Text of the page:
First, mea culpa, for not even having a reference to this commercial in my Super Bowl American Revolution post, but for some reason it wasn’t mentioned in the media hype days before the game, and hey, it only was shown in the New York, Philly, and DC markets, so you’ll just have to cut me some slack. But more importantly, this commercial, which aired last night, has some people up in arms, for two reasons. One is that some people are offended by its reference to 9/11, in the service of selling Colonial Williamsburg (CW), or, perhaps, selling anything). The other is that CW, a non-profit, bought the expensive ad at all, at a time when it appears to be struggling financially. For it’s part, CW’s reaction has not been admirable. Here’s my question: why is it that CW picked 9/11 at all? Because, while CW says it wants to “challenge” Americans, it has shied away from that admirable task.
Let’s take on the first issue first: how we feel about the use of 9/11.
I’m ambivalent, myself. On the one hand, like everyone else who remembers that day, I remain a little traumatized. I grew up in northern New Jersey, first in West Orange, and then in Mountain Lakes, and in each town was not far away from a place where, when the sky was clear, you could see the Twin Towers. I remember going to Windows on the World, the restaurant at the top of the north tower, on with my family to celebrate my grandparents 50th wedding anniversary. A friend of mine from college, not a close friend, but a friend nonetheless, was among the people who died that day. Like many Americans who remember it, I’m still a little traumatized by that day’s events and their aftermath.
One might argue, as CW has, that CW’s mission is to educate, and that means confronting not only the more triumphant but the more difficult parts of our history:
Our ad is meant to walk viewers backwards through time, challenging them to reflect on how our collective history and struggles shape who we are as Americans today. We cannot forget our sacrifices or our tragedies even as we celebrate our accomplishments. Colonial Williamsburg does not shy away from these difficult moments in our history because they have made us who we are just as surely as our many triumphs.
To some extent, I’m sympathetic to that argument. The more immediate one is the one brought up by many in social media, namely, that there’s a difference between what CW presents to visitors—which should challenge them, including with potentially disturbing elements of our past—and using that past in an advertising campaign to sell CW itself. (By the way, CW is a non-profit, so I cut it a little more slack than if the ad were for a for-profit enterprise).
It’s also been pointed out that CW shelled out a lot of money for this ad at a time when it’s making cuts, among them to local cultural institutions and a number of jobs, although, if, as it claims, those are high-level hospitality (read: hotel resort) jobs for which the money’s being redirected toward the history area, that’s a good thing in the long run. Again, I’m ambivalent here. CW does have to figure out how to get more people to come, and any sort of advertising costs money. One can certainly ask whether a high-stakes Super Bowl ad is the most resource-effective way to do so. My guess is that there are many better ways to spend what probably cost in the six figures (as it was only shown in a few markets, albeit big ones, it was not the $5 million that the corporate behemoths paid for national spots).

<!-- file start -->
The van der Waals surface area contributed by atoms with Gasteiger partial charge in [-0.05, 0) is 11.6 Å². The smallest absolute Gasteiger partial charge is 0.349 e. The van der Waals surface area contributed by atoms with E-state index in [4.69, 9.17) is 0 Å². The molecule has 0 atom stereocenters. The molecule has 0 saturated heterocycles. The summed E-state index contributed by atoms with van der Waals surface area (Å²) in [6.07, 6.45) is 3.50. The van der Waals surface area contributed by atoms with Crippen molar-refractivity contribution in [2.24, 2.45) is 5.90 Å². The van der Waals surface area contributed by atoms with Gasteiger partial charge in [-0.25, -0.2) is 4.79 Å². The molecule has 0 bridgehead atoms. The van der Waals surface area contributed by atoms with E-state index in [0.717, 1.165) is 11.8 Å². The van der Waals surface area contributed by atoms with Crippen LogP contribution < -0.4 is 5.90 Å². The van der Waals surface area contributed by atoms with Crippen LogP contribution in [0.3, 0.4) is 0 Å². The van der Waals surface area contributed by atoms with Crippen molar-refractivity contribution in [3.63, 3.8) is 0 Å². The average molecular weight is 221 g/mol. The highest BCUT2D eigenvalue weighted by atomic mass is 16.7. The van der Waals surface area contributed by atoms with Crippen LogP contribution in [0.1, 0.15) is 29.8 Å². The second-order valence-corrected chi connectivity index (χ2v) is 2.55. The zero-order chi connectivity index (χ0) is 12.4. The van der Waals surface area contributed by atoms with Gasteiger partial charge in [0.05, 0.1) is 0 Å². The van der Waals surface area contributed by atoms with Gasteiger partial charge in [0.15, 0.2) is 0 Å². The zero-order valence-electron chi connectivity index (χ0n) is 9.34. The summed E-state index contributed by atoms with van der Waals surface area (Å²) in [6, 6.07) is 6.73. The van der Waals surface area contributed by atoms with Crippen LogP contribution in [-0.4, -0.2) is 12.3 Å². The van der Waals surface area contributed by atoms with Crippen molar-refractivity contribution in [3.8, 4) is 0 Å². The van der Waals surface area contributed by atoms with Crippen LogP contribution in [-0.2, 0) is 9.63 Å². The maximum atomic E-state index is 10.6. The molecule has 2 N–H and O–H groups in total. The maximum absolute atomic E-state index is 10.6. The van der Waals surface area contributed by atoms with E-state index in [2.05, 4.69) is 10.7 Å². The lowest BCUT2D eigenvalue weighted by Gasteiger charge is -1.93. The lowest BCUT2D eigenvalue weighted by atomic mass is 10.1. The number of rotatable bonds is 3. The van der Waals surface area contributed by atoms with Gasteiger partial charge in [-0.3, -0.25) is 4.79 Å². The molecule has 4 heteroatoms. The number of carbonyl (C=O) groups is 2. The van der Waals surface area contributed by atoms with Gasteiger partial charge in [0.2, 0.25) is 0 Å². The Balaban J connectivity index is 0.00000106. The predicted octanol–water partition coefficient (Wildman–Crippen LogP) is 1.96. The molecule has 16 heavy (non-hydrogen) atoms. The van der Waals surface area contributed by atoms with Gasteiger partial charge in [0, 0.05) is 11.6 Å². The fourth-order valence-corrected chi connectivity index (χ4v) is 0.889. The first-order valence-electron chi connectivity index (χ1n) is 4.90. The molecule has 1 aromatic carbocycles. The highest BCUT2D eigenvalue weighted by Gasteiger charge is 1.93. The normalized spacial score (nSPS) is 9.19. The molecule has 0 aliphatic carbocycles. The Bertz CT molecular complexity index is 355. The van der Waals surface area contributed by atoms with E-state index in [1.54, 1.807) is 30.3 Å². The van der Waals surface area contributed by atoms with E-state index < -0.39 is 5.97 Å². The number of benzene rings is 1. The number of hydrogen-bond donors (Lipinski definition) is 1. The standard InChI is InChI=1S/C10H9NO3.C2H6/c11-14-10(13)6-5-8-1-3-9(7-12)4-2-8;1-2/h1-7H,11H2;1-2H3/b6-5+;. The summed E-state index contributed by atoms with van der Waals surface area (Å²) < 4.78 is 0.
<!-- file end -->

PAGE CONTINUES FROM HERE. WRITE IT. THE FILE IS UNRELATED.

Here’s the more interesting question, though: if you’re going for “heartbreak” and showing “difficult moments,” why pick 9/11? Why not pick footage of, say, the use of hoses on the bridge at Selma, or of the aftermath of the Oklahoma City bombing, or Emmett Till’s funeral? Part of it has to do with the fact that, even if only shown for a fraction of a second, the 9/11 shot is pretty memorable. Most Americans would recognize it right away.
I’ll tell you my theory, though, beyond recognizability of a particular moment: CW chose 9/11 because it was heartbreak caused by foreigners, rather than inflicted by Americans, on Americans.
In other words, despite its claim to be “challenging” Americans, CW is still, or maybe has become, chicken. It still is not asking us to face our own failings. Rather, as in this ad, it still portrays American history as a story of uninterrupted progress in which obstacles were overcome by heroism, without noting that, in most cases, those obstacles were made by some of us Americans wanting to exploit our fellow Americans.
I get that CW doesn’t want to offend, so as to attract people on vacation. It’s been that way at least since I worked there, in the 1990s, so I sympathize with that line of argument. Getting people to spend their vacation time and money at CW, or any history site, is a hard sell these days.
Nonetheless, perhaps since the signing of its new president around eighteen moths ago, CW has backed away from its laudable ostensible goal of challenging Americans. Its showcase summer street theater, Revolutionary City, used to have a sequence depicting enslaved people considering running off to the British, thus at least implicitly showing the contradictions of American independence. No longer. When my family visited this summer, such scenes were recast as an African-American preacher whose main concern was, wait for it… religious liberty! Maybe that’s something that conservative evangelicals like to hear, but enslaved Virginia people’s greatest concern was not whether their preachers were officially sanctioned. To say that the new interpretation whitewashes the American Revolution would not be an overstatement.
If CW wants to challenge Americans, I applaud that choice. But with this commercial, it didn’t put its money where its mouth is.
And yes, although there are real issues involved, I did also want to use the term “kerfuffle.”